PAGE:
Over the years I have spent a fair amount of time thinking about design patterns surrounding the presentation layer. Just as your values as a grown-up are often determined by experiences you have as a child – I think my interest in these patterns stem from frustrations I had as a newbie developer.
When I first started, I made my way onto a team developing software for a financial company. The obvious pre-requisites emerged: quality and accuracy were paramount to the success of the project, and the features and scope of the project were always expanding. The problem was soon I realized that the way this application was built would compromise our ability to deliver to the necessary standards.
The problems included:
- Web pages with over 2,000 lines of code in Page_Load event method
- A complete disregard for any attempt to automate testing
- Un-extensible architecture
... and host of other issues pushed me to learn how to avoid these problems in the future.
A drive to push as much code of the the user interface layer seem to be a step in the right direction. While by no means a silver bullet, breaking apart the application would help bring some order to the chaos and provide a foundation for automated testing and application extensibility. The usual suspects for this kind of separation are Model-View-Controller (MVC) and it’s derivative patterns.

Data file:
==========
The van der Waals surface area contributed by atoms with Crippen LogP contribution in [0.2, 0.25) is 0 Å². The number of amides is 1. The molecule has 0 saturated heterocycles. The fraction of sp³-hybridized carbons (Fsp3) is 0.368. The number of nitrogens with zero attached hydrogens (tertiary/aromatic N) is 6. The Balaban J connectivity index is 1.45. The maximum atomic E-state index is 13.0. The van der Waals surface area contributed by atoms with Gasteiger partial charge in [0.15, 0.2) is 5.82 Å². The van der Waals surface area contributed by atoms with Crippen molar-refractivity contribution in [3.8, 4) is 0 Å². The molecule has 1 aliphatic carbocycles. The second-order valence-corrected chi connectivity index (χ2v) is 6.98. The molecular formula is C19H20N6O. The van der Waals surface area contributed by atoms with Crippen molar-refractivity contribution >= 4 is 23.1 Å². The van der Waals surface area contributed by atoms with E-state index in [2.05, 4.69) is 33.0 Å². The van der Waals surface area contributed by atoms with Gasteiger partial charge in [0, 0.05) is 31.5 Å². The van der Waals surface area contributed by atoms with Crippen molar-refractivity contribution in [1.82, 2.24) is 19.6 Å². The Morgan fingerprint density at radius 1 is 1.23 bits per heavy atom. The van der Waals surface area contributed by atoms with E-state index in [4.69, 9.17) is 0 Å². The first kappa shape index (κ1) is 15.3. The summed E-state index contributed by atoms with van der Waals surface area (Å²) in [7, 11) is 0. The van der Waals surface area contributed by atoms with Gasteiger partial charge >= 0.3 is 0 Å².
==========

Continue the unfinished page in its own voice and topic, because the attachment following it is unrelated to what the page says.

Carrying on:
Presentation Models for XAML Applications
With the emergence of WPF, the change in architecture brought about a need to shift the approach of separation of concerns in the presentation layer. The approach of Model-View-Controller and it’s offspring were an obvious choice, but the existing models were required no small amount of shoe-horning to make a comfortable match for XAML applications.
Looking to apply a pattern with a more natural fit John Gossman helped popularize Model-View-ViewModel (MVVM) for use in WPF. (He and his team even went as far as to use the pattern while developing Expression Blend1.) As WPF matured and Silverlight began to emerge, this time MVVM seemed like the go-to pattern, but resources with concrete instruction are few and far between.
Looking for Guidance
As with all the Model View * patterns, there usually follows a learning curve to anyone new to the approach. Therefore I set out to find a way to provide an "apples to apples" comparison of how to implement MVVM in both Silverlight and WPF.
I decided to create some long-form screencasts that will help teach the concepts of MVVM. I contacted Microsoft Program Manager Tim Heuer to tackle the Silverlight project and WPF Super Ninja Josh Smith to lead the way for a WPF implementation.
The charge was simple: create a quiz application that harnesses the power of MVVM. The result is the following two screencasts (each an hour in length) that dive into the details of using MVVM.
If you are new to Silverlight, WPF and MVVM, I suggest you begin by watching the Silverlight video first. Tim does a great job of explaining the pattern from the ground up and showing how all the dots are connected. Once you are a little more comfortable with the basics, Josh’s video attempts to take a more real-world looking domain model and prepare it for his WPF application with a clean ViewModel interface. Both are worth the time as each presenter did an excellent job of demonstrating their approach.
I hope you find them useful!
For further reading on Model-View-ViewModel:
- WPF Apps With The Model-View-ViewModel Design Pattern by Josh Smith
- Introduction to Model/View/ViewModel pattern for building WPF apps by John Gossman
- John describes this experience using MVVM while developing Expression Blend during a Pixel8 interview: John Gossman Architects WPF